Loving as He loved is an even higher form of love than loving “as thyself.” It is a pure love that puts another higher than the self. This pure love is the same love that should exist between husbands and wives. The Apostle Paul exhorts, “Husbands, love your wives, [How?] even as Christ also loved the church, and gave himself for it” (Ephesians 5:25).
How, then, did Christ love the Church? His perfect example teaches us what true love really is—charity. Only when we understand true charity can we fully follow the Lord’s command to love.
Coming to Understand Love
How could something as universal as love be so hard to define and so hard to find? In part, it is because love is such a far-reaching and all-encompassing principle and emotion. It is also because the world usually searches for it by starlight, moonlight, or candlelight, rather than by that “true light” (D&C 88:50), which is the “light of the world” (John 8:12).
Our Savior is the one and only Author of true love, the Author of the ultimate love story that has no end. He calls this love charity, and it endures “forever” (Moroni 7:47). Without charity and without the Atonement, none of the loves mentioned by philosophers, authors, playwrights, poets, or songwriters could ever become complete or everlasting.
Jesus Christ is the only person who ever fully understood charity and lived it. As Elder Jeffrey R. Holland states:
“True charity has been known only once. It is shown perfectly and purely in Christ’sunfailing, ultimate, and atoning love for us.”
Though our knowledge is limited and imperfect, we can begin to understand Christ’s level of love by studying, searching, and pondering the scriptures and words of the prophets—especially their counsel on charity. However, to fully comprehend Christ’s charity, we must also learn by faith, by following His example, and by learning through sacrifice (D&C 88:118).
Elder Bruce C. Hafen stated it well when he said:
“Perhaps those who seek apprenticeship with the Master of mankind must emulate His sacrificial experience to the fullest extent of their personal capacity. Only then can they taste His empathy and His charity. For only then are they like Him enough to feel His love for others the way He feels it—to love, ‘as I have loved you’ (John 13:34). That is a deeper, different love from ‘love thy neighbour as thyself ’ (Matt. 19:19).”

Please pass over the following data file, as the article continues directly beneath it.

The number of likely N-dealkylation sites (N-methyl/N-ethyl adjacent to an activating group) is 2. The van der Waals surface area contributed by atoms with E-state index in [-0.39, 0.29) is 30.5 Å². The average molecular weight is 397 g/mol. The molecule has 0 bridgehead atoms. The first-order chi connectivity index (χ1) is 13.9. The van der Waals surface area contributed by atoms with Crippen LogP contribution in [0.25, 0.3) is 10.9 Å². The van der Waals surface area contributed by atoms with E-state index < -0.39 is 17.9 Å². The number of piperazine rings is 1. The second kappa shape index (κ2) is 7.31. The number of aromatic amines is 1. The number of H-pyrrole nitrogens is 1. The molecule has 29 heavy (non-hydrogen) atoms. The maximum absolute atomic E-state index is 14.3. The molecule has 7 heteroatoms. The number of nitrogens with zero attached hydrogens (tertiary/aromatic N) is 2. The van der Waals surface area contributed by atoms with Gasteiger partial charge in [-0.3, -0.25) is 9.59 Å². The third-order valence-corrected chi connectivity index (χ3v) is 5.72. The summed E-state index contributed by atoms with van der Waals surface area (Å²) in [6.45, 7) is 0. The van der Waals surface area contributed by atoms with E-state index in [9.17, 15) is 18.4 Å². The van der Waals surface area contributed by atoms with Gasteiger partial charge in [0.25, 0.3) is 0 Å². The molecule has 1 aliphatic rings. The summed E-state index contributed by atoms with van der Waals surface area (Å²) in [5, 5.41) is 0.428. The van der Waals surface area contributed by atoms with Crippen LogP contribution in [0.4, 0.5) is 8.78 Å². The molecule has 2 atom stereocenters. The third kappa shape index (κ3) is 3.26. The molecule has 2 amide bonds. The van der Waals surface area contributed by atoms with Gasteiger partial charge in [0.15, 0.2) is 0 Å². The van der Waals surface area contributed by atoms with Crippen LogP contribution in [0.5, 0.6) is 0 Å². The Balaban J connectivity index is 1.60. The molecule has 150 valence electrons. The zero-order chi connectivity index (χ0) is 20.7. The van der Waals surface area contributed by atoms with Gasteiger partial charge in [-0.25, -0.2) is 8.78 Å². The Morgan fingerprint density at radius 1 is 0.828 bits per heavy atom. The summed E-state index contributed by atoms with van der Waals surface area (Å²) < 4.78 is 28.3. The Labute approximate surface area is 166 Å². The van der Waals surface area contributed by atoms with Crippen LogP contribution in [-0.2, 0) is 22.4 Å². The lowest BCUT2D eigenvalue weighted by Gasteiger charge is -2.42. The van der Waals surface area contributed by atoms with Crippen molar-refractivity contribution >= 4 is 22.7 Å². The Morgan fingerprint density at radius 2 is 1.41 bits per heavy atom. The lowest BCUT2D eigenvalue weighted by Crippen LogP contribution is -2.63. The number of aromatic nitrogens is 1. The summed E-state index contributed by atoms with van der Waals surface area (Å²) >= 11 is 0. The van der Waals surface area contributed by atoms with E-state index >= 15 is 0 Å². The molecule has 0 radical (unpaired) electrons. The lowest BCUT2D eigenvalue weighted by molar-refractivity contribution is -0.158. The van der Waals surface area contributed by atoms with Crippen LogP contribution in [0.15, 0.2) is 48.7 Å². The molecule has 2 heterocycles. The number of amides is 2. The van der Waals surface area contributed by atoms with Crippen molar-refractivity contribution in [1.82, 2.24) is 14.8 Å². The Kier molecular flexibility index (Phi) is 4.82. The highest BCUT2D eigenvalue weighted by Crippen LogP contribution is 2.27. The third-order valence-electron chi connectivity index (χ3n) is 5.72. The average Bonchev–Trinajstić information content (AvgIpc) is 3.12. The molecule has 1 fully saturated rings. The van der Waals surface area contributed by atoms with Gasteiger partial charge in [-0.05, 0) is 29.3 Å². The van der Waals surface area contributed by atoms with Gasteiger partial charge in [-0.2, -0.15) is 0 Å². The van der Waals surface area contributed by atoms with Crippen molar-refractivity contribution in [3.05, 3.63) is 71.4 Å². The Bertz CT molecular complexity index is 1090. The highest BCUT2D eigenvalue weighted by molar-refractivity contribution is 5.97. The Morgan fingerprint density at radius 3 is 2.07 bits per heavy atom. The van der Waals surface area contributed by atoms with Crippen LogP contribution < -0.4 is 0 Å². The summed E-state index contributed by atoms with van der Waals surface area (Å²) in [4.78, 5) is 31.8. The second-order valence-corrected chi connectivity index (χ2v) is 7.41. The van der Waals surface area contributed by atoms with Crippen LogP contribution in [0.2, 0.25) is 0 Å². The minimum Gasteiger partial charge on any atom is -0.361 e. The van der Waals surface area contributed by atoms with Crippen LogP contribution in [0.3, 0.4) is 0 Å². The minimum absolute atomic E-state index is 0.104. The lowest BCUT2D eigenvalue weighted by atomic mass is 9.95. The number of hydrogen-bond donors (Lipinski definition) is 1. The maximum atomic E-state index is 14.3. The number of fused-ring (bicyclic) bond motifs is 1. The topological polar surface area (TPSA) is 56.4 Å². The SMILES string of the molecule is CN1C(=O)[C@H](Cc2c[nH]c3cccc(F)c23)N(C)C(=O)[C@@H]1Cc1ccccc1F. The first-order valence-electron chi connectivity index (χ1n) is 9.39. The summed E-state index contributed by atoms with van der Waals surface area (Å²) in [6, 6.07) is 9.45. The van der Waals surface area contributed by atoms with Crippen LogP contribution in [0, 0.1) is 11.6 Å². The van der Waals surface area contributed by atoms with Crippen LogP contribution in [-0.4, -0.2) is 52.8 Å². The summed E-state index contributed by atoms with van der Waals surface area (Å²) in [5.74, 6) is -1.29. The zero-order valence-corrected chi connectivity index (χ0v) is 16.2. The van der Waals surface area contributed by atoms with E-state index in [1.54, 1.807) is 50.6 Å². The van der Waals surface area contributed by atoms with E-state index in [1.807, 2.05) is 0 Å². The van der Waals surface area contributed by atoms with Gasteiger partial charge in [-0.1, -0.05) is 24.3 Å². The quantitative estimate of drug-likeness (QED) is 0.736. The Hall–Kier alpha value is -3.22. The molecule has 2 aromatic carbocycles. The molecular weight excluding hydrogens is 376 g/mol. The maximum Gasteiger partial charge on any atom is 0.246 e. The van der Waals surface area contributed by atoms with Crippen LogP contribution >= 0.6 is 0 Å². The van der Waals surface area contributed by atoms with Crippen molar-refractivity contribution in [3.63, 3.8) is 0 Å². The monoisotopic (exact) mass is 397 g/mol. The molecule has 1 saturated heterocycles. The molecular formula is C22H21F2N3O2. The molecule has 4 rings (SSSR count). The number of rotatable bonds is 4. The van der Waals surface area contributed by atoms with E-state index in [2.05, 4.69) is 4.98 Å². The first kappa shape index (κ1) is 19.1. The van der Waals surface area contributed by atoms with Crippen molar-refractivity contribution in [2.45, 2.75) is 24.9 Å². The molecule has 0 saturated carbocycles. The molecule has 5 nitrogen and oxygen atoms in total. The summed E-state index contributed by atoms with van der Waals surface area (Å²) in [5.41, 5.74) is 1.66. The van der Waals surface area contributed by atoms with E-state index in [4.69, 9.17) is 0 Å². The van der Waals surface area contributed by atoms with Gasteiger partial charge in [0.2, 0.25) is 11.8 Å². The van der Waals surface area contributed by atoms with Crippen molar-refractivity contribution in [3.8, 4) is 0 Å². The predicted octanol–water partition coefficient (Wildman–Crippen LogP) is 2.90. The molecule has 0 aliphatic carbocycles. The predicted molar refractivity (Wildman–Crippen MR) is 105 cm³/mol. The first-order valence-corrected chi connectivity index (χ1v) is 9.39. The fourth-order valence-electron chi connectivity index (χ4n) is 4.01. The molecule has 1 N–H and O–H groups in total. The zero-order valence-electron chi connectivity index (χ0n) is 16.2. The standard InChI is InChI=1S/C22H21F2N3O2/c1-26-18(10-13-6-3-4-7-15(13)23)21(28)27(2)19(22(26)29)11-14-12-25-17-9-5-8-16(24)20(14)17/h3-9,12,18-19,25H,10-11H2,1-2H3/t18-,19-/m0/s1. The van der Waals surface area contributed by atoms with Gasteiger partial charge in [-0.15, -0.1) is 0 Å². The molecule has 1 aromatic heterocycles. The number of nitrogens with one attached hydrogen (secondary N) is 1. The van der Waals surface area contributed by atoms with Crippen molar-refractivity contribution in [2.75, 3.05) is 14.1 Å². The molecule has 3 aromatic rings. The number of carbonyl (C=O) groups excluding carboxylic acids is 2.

As the one perfect marriage and family Counselor, the Lord is the only one who can help us find the happily-ever-after kind of love—not only in the poetic sense, but also in its literal, eternal, and ultimate sense.
Saying “I Love You”: A Commitment
Because love is as much a verb as it is a noun, the phrase “I love you” is as much a promise of behavior and commitment as it is an expression of feeling. When we choose to love (the verb) and decide to act by expressing and showing it, only then can love (the noun) begin to blossom.
This is also the way faith works: “Ye receive no witness until after the trial of your faith” (Ether 12:6). In our marriages and family, we receive affirmation only after we act on our love and put it to the test.
“I love you” is a phrase we should be using in our homes much more than we do. If we don’t teach our children to use this phrase, they’ll be uncomfortable with it throughout their lives.
As my wife and I raised our children, we concluded our family prayer and scripture study each morning with everyone hugging each other. Each said, “I love you”—brothers to sisters, sisters to brothers, parents to children, husband to wife. It is a wonderful way to start the day and a good way to fulfill King Benjamin’s advice to teach our children to love (see Mosiah 4:15).
Though every family expresses love in their own way, we should always ensure and never assume that our children, spouse, parents, sisters, and brothers know and feel our love for them. As Elder David A. Bednar reminds us:
“We should remember that saying ‘I love you’ is only a beginning. We need to say it, we need to mean it, and most importantly we need consistently to show it.”
Deciding to Love, and Keep Loving
Scripturally, the Lord is very clear with us in matters of love—you can’t “fall out of love,” because love is something you decide. This being true, we must make the conscious decision that we will love our spouse and family with all our heart, soul, and mind; and that we will build, not “fall into,” strong, loving marriages and families. As President Spencer W. Kimball said, “Don’t just pray to marry the one you love. Instead, pray to love the one you marry.”
Read more from Elder Lynn G. Robbins of the Seventy in his book Love Is a Choice. Whether you’re engaged, a newlywed, or someone with decades of marriage under your belt, this counsel from an inspired leader will help you develop more Christlike love for those around you—especially for your spouse. Find ways to make your marriage stronger by learning how to better overcome small disagreements, financial struggles, disobedient children, and other common marital problems. Learn to choose happiness and love as you draw closer to the Savior through your daily choices and actions. Find Love Is a Choice at Deseret Book stores and deseretbook.com.